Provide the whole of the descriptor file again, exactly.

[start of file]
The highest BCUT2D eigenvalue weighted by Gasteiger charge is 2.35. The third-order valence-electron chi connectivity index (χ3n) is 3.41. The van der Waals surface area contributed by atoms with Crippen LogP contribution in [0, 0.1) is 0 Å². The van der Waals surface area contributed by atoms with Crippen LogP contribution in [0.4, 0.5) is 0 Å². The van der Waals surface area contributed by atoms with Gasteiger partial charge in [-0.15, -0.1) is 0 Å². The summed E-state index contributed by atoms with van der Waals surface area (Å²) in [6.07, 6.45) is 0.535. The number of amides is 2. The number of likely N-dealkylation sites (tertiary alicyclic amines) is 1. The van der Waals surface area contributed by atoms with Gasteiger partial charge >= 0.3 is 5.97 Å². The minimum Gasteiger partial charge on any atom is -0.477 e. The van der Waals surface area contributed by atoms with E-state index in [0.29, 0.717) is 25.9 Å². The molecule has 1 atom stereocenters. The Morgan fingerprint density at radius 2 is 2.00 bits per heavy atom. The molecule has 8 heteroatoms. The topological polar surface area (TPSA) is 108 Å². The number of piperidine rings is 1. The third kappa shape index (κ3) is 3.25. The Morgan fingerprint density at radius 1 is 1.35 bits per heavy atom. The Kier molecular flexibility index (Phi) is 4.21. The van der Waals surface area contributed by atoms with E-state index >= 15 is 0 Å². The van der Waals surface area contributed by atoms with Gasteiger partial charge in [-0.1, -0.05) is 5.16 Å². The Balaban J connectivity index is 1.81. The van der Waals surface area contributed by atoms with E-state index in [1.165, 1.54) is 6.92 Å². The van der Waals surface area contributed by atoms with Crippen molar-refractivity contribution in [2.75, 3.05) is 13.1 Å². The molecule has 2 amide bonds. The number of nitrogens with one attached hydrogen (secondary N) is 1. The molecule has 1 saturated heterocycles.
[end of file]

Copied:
The highest BCUT2D eigenvalue weighted by Gasteiger charge is 2.35. The third-order valence-electron chi connectivity index (χ3n) is 3.41. The van der Waals surface area contributed by atoms with Crippen LogP contribution in [0, 0.1) is 0 Å². The van der Waals surface area contributed by atoms with Crippen LogP contribution in [0.4, 0.5) is 0 Å². The van der Waals surface area contributed by atoms with Gasteiger partial charge in [-0.15, -0.1) is 0 Å². The summed E-state index contributed by atoms with van der Waals surface area (Å²) in [6.07, 6.45) is 0.535. The number of amides is 2. The number of likely N-dealkylation sites (tertiary alicyclic amines) is 1. The van der Waals surface area contributed by atoms with Gasteiger partial charge >= 0.3 is 5.97 Å². The minimum Gasteiger partial charge on any atom is -0.477 e. The van der Waals surface area contributed by atoms with E-state index in [0.29, 0.717) is 25.9 Å². The molecule has 1 atom stereocenters. The Morgan fingerprint density at radius 2 is 2.00 bits per heavy atom. The molecule has 8 heteroatoms. The topological polar surface area (TPSA) is 108 Å². The number of piperidine rings is 1. The third kappa shape index (κ3) is 3.25. The Morgan fingerprint density at radius 1 is 1.35 bits per heavy atom. The Kier molecular flexibility index (Phi) is 4.21. The van der Waals surface area contributed by atoms with E-state index >= 15 is 0 Å². The van der Waals surface area contributed by atoms with Gasteiger partial charge in [-0.1, -0.05) is 5.16 Å². The Balaban J connectivity index is 1.81. The van der Waals surface area contributed by atoms with E-state index in [1.165, 1.54) is 6.92 Å². The van der Waals surface area contributed by atoms with Crippen molar-refractivity contribution in [2.75, 3.05) is 13.1 Å². The molecule has 2 amide bonds. The number of nitrogens with one attached hydrogen (secondary N) is 1. The molecule has 1 saturated heterocycles.